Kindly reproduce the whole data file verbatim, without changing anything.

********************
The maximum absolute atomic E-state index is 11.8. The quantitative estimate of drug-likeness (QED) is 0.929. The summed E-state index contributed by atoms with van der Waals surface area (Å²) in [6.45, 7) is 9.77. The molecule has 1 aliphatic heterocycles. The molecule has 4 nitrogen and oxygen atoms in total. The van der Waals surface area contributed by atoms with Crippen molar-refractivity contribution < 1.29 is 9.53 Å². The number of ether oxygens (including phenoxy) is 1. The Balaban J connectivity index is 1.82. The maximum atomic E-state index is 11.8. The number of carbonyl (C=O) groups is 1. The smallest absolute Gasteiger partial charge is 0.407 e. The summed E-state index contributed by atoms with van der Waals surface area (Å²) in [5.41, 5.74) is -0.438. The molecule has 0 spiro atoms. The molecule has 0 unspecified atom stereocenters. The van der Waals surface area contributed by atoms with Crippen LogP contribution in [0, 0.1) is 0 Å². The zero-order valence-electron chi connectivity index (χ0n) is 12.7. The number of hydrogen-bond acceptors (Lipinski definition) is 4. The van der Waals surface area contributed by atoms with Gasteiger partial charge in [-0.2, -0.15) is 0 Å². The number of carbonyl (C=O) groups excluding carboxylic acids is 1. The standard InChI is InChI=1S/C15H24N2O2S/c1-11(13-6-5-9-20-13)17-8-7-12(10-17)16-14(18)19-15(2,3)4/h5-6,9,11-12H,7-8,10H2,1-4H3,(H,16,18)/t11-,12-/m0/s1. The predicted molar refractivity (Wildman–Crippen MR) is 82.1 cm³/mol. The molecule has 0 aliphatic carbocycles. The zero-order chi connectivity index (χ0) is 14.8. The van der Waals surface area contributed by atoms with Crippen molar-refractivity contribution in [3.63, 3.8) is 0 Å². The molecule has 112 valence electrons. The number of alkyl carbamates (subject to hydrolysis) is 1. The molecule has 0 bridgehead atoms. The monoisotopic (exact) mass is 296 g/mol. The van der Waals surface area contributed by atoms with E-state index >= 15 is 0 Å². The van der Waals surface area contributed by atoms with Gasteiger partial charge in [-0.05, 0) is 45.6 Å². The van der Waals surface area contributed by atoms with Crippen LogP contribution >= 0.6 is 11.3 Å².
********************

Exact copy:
The maximum absolute atomic E-state index is 11.8. The quantitative estimate of drug-likeness (QED) is 0.929. The summed E-state index contributed by atoms with van der Waals surface area (Å²) in [6.45, 7) is 9.77. The molecule has 1 aliphatic heterocycles. The molecule has 4 nitrogen and oxygen atoms in total. The van der Waals surface area contributed by atoms with Crippen molar-refractivity contribution < 1.29 is 9.53 Å². The number of ether oxygens (including phenoxy) is 1. The Balaban J connectivity index is 1.82. The maximum atomic E-state index is 11.8. The number of carbonyl (C=O) groups is 1. The smallest absolute Gasteiger partial charge is 0.407 e. The summed E-state index contributed by atoms with van der Waals surface area (Å²) in [5.41, 5.74) is -0.438. The molecule has 0 spiro atoms. The molecule has 0 unspecified atom stereocenters. The van der Waals surface area contributed by atoms with Crippen LogP contribution in [0, 0.1) is 0 Å². The zero-order valence-electron chi connectivity index (χ0n) is 12.7. The number of hydrogen-bond acceptors (Lipinski definition) is 4. The van der Waals surface area contributed by atoms with Gasteiger partial charge in [-0.2, -0.15) is 0 Å². The number of carbonyl (C=O) groups excluding carboxylic acids is 1. The standard InChI is InChI=1S/C15H24N2O2S/c1-11(13-6-5-9-20-13)17-8-7-12(10-17)16-14(18)19-15(2,3)4/h5-6,9,11-12H,7-8,10H2,1-4H3,(H,16,18)/t11-,12-/m0/s1. The predicted molar refractivity (Wildman–Crippen MR) is 82.1 cm³/mol. The molecule has 0 aliphatic carbocycles. The zero-order chi connectivity index (χ0) is 14.8. The van der Waals surface area contributed by atoms with Crippen molar-refractivity contribution in [3.63, 3.8) is 0 Å². The molecule has 112 valence electrons. The number of alkyl carbamates (subject to hydrolysis) is 1. The molecule has 0 bridgehead atoms. The monoisotopic (exact) mass is 296 g/mol. The van der Waals surface area contributed by atoms with E-state index >= 15 is 0 Å². The van der Waals surface area contributed by atoms with Gasteiger partial charge in [-0.05, 0) is 45.6 Å². The van der Waals surface area contributed by atoms with Crippen LogP contribution >= 0.6 is 11.3 Å².